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Differential associations of weight dynamics with coronary artery calcium versus common carotid artery intima-media thickness: The CARDIA Study
Quantitative Health Sciences Publications and Presentations
  • Duk-Hee Lee
  • Michael W. Steffes, University of Minnesota
  • Myron Gross, University of Minnesota
  • Kyong Park
  • Paul Holvoet
  • Catarina I. Kiefe, University of Massachusetts Medical School
  • Cora E. Lewis, University of Alabama
  • David R. Jacobs, Jr., University of Minnesota
UMMS Affiliation
Department of Quantitative Health Sciences
Publication Date
Document Type
Adolescent; Adult; Age Factors; Body Mass Index; *Body Weight; Carotid Artery, Common; Coronary Vessels; Health Behavior; Humans; Longitudinal Studies; Middle Aged; Sex Factors; Tunica Intima; Tunica Media
Change and fluctuation in body mass index (BMI; weight (kg)/height (m)(2)) may be associated differently with coronary artery calcification (CAC) than with carotid artery intima-media thickness (IMT). The authors analyzed data on 2,243 participants in the Coronary Artery Risk Development in Young Adults (CARDIA) Study, initially aged 18-30 years, who were examined every 2-5 years over a 20-year period (1985-2006). BMI at year 0 was associated positively and linearly with CAC at year 20; however, the association of BMI with year 20 CAC became progressively U-shaped in subsequent examinations (years 10, 15, and 20). To understand the deepening U shape, the authors modeled year 20 BMI and its history using 3 indices: year 0 BMI, linear slope of BMI during 20 years, and BMI fluctuation during 20 years. In models including these 3 terms, year 0 BMI was associated positively with CAC, as was BMI fluctuation. However, adjusted odds ratios across quintiles of BMI slope (vs. the lowest quintile) were 0.7, 0.4, 0.5, and 0.4 (P(trend) < 0.01), suggesting higher risk of CAC with weight loss, plateauing after moderate weight gain. In contrast, IMT was associated positively with BMI at all examinations and with 20-year BMI slope and was unassociated with BMI fluctuation. Surprisingly, CAC risk was higher with BMI loss and lower with BMI gain, whereas associations with IMT were as expected.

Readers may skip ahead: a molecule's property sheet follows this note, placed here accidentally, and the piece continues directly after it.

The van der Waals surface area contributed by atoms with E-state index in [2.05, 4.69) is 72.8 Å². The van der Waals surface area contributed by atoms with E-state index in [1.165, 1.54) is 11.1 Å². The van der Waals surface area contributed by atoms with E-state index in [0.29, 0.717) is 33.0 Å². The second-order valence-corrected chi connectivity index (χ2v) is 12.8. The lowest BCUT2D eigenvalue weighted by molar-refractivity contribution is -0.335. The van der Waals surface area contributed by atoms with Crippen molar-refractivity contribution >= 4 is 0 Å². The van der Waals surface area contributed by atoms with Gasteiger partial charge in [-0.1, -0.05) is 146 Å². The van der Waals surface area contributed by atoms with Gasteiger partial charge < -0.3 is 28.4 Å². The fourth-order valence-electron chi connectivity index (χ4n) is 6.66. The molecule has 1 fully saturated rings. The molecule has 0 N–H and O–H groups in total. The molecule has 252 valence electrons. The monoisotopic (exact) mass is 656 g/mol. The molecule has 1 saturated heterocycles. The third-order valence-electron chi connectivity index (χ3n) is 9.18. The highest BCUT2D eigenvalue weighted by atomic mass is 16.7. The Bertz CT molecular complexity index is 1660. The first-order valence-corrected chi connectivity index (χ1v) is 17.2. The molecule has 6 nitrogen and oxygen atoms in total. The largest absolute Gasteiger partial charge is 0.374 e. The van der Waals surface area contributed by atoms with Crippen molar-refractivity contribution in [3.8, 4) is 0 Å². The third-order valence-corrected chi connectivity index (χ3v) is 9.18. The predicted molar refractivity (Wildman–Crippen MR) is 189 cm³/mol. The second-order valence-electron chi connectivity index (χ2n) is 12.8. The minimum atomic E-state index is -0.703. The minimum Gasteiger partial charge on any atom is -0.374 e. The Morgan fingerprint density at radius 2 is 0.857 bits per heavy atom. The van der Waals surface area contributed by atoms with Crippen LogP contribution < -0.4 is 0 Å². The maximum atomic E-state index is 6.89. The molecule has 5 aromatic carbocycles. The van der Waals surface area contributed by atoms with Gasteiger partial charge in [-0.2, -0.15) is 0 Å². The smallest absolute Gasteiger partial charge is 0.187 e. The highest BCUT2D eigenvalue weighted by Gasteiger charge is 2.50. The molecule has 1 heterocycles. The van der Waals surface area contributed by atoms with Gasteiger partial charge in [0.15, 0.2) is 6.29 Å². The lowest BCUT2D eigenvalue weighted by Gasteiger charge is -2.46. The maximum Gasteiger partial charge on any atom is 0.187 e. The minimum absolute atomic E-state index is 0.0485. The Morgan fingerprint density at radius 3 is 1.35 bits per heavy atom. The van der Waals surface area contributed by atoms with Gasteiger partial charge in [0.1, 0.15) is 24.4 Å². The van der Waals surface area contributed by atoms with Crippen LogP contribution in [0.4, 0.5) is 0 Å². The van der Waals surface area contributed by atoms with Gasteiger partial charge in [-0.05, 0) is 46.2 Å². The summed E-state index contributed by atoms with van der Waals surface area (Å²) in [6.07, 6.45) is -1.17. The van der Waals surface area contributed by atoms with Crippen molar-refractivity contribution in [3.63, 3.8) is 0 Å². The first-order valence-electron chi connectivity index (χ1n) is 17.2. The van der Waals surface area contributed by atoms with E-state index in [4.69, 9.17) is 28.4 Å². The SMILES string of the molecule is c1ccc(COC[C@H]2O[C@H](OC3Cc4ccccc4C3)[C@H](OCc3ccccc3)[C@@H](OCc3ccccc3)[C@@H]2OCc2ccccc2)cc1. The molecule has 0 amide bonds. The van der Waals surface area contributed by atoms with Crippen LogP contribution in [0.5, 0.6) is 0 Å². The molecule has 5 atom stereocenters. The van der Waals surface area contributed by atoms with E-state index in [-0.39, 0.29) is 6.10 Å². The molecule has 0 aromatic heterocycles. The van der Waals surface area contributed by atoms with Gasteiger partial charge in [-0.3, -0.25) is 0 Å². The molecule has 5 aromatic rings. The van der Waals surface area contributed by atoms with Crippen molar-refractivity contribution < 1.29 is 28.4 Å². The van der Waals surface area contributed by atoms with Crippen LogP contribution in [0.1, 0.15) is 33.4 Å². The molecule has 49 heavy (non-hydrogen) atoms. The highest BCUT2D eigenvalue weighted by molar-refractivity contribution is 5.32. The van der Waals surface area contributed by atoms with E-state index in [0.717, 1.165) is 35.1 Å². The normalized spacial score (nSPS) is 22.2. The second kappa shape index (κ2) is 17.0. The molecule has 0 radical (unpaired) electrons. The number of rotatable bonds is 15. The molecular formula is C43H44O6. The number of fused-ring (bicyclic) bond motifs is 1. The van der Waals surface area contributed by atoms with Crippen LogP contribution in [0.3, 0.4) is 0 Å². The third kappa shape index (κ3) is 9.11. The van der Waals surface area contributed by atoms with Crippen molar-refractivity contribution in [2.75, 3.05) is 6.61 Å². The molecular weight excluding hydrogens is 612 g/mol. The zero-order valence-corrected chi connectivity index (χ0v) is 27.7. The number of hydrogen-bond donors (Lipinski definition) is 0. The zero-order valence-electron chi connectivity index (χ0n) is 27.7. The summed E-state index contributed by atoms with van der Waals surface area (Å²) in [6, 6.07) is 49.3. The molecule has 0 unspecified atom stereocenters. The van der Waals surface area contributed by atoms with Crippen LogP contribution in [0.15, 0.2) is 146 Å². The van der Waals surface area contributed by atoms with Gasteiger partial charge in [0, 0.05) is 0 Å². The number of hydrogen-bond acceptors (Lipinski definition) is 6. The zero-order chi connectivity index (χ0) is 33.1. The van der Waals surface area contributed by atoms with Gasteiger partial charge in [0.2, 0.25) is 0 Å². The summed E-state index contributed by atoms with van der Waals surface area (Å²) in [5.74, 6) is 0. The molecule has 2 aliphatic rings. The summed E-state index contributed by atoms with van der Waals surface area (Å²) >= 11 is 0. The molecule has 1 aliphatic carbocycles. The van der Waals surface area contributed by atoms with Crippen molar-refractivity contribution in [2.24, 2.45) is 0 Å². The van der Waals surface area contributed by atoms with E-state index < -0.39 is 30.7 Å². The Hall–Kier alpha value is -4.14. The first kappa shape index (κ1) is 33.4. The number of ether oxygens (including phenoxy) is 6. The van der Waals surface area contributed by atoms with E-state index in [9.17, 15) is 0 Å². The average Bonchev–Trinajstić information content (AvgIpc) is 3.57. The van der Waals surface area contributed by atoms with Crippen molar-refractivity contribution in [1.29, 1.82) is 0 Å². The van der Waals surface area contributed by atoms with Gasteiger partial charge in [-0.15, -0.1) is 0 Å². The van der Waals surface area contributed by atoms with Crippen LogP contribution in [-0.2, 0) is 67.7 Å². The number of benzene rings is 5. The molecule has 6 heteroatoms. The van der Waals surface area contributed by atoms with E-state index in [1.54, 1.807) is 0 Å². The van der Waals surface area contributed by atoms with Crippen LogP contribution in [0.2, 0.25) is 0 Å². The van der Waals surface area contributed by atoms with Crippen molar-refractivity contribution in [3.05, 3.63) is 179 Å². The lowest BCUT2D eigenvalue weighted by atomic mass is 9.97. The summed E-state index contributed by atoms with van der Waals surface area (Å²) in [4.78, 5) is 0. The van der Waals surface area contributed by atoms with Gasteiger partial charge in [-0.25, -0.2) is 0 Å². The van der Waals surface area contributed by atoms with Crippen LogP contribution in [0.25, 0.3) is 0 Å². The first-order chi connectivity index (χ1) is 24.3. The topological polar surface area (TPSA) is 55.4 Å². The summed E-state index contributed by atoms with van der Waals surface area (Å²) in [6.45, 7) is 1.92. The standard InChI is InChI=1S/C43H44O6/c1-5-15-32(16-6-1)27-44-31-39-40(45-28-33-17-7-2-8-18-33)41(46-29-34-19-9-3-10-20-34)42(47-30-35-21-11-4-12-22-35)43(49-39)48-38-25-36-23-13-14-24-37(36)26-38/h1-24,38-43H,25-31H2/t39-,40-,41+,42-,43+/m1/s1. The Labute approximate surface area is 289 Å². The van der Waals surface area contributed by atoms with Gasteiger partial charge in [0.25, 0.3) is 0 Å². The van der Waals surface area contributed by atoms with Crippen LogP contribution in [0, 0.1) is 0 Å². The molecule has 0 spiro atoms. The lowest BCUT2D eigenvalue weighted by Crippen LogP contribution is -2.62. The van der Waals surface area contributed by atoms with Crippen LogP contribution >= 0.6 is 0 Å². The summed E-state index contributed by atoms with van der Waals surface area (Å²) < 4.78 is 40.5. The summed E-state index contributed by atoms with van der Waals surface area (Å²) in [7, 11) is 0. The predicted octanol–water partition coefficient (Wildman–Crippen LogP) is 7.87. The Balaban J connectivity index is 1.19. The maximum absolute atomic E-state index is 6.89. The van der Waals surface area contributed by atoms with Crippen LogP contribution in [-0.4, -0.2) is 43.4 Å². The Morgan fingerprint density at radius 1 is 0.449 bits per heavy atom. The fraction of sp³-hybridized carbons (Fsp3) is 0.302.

DOI of Published Version
Am J Epidemiol. 2010 Jul 15;172(2):180-9. Epub 2010 Jun 2. Link to article on publisher's site
PubMed ID
Related Resources
Link to Article in PubMed
Citation Information
Duk-Hee Lee, Michael W. Steffes, Myron Gross, Kyong Park, et al.. "Differential associations of weight dynamics with coronary artery calcium versus common carotid artery intima-media thickness: The CARDIA Study" Vol. 172 Iss. 2 (2010) ISSN: 0002-9262 (Linking)
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